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Have A Cat Read These Tips Before Moving To A New Place


The process of selling a home and finding a new one is stressful. Staging the rooms, putting the house up for sale, making repairs and enduring last minute showings can make even the calmest homeowners want to tear their hair out. But if you add a cat into the equation, the stress is multiplied. Cats are creatures of habit. They don’t like change, they don’t like going to unfamiliar environments, and they definitely don’t want to deviate from their daily routine. So what do you do when it’s time to move to a new home, but you’re worried your cat will hate the entire process? Read on for some advice on how to make a move--with Kitty by your side--go smoothly.

On the Hunt for a New House

Finding the right home for you and your cat is relatively simple. Cats are perfectly happy in apartments, condos, townhomes or sprawling houses. All they need are your love and attention. But be wary of high-rise apartments with balconies. Cats love to look out windows and lounge on balcony walls. They’ve also been known to fall from open windows and balconies. So if you have your heart set on that high-rise apartment, make sure it has some sort of netting or fence serving as a barrier for balconies and windows.

People who have cats should also reconsider choosing that house located on a super-busy street. Do cars race up and down the street at all hours of the day and night? If so, the street is probably too dangerous for your beloved cat. Sometimes adventurous cats escape from the home and yard. If your cat is a feline Houdini with the uncanny ability to escape from the house, he or she runs a higher risk of getting hit by a car. To be on the safe side, reject any home located on a street with heavy traffic.

Older cats with arthritis or heart conditions probably won’t do well in a two-story home, townhome or any place that has a lot of stairs. Consider buying a one story house to make sure your aging feline companion can maneuver through the home without potential injury or stress.

Selling Your Old Home

Hopefully, you’re working with a trustworthy and experienced realtor to help you sell your current home. Before you embark on your house hunt, work on getting your existing home in sellable shape. According to Closetbox, the keys to properly staging one’s home involves decluttering, including putting items in storage so that your home looks airy and spacious. Brighten up the dark spaces in your house. Open the curtains or blinds to get the most benefit from natural light. Don’t forget your home’s curb appeal! Keep the lawn well maintained. Weed the flower beds and prune the shrubs. Give your front door a fresh coat of paint. You want your house to stand out from all the other houses on the market.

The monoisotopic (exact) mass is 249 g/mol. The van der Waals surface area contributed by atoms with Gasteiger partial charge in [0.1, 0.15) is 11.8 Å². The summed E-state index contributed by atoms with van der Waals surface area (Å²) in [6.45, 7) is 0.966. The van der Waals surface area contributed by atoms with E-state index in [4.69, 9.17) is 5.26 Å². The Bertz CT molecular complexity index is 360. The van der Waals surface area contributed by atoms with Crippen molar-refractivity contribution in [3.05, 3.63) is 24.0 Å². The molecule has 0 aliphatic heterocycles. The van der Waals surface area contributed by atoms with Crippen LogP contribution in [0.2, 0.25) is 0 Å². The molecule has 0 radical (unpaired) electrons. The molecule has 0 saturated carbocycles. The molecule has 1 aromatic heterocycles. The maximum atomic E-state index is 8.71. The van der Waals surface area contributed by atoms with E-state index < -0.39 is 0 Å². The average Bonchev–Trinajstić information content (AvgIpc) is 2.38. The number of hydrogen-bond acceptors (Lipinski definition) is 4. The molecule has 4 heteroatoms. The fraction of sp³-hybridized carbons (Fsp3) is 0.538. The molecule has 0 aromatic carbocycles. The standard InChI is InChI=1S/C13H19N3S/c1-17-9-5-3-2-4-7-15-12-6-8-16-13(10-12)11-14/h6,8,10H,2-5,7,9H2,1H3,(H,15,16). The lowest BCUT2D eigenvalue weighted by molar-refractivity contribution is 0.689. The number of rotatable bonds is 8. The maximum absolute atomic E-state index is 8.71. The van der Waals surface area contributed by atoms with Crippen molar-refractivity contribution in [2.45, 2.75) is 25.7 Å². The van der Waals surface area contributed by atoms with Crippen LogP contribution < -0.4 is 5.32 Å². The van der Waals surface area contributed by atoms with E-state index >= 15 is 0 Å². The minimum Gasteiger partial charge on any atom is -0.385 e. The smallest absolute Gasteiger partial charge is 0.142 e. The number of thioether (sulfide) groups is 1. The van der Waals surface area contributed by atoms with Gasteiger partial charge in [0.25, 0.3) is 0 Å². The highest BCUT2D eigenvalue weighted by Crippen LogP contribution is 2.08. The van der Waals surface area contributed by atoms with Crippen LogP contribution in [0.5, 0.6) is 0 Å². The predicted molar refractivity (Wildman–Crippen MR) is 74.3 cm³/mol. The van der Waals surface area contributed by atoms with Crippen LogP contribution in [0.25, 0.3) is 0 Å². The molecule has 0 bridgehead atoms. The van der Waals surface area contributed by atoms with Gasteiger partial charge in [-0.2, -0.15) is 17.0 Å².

When potential buyers visit your home, make sure you and your cat make yourselves scarce. You may think your cat is absolutely adorable, but potential owners may not be cat lovers. And would-be buyers don’t want to be stalked by a house cat as they take a tour of your home.

Preparing for Your Move

Congratulations! You just sold your house! Now you and your furry baby can have fresh start in another place. Once you’ve selected your new digs, it’s time to prepare for your move. That means lots of packing, packing and more packing.

Don’t change your cat’s schedule as you begin the moving process. Provide food and water at the usual times. Don’t forget the normal play routine too. At least two weeks before the move, begin packing. Let your cat explore the boxes and get used to seeing them around the house. Notice your cat freaking out during the chaotic packing process? Put Kitty in a quiet room far away from the noise and activity. Your cat will feel more at ease.

Before the moving day, save you and your cat frustration by asking a friend to keep your cat for a few days. Your feline will avoid the chaos and confusion of the moving process. You can also board your cat at a kennel. If pet sitting isn’t an option, confine your cat to a cat carrier on the day of the big move. Keep Kitty’s carrier in a quiet room of the house where the movers won’t enter. This prevents feline escape artists from escaping your home and getting hopelessly lost. It also prevents movers from stepping on your cat because the little furball is running loose through the house.

Getting Your Cat Acclimated to the New House

Now it’s time to get your cat used to your new place. For the first day, confine your feline to one room of the new house. Show the cat his or her litter box as well as its food and water bowl. Gradually, allow your cat to explore the rooms of its new home.

A feline Houdini won’t just try to escape your old house. He or she may try it at your new house too. Once your cat is on the prowl through the new territory, keep doors and windows shut to decrease the risk of your cat escaping the new house. And make sure Kitty is wearing his or her identification tag and collar just in case your cat manages to go AWOL. The identification tag should list your cell phone number--not your landline phone number--in case your feline family member gets lost.

Moving is stressful for humans, so you can imagine how stressful it is for our feline friends. Ensure your cat is comfortable in his or her new home by carefully selecting the right house, preparing your cat for a change in territory and helping your furry baby adjust to the turmoil of moving. If you follow these simple tips, you and your precious cat will enjoy many happy years together in your new home sweet home!

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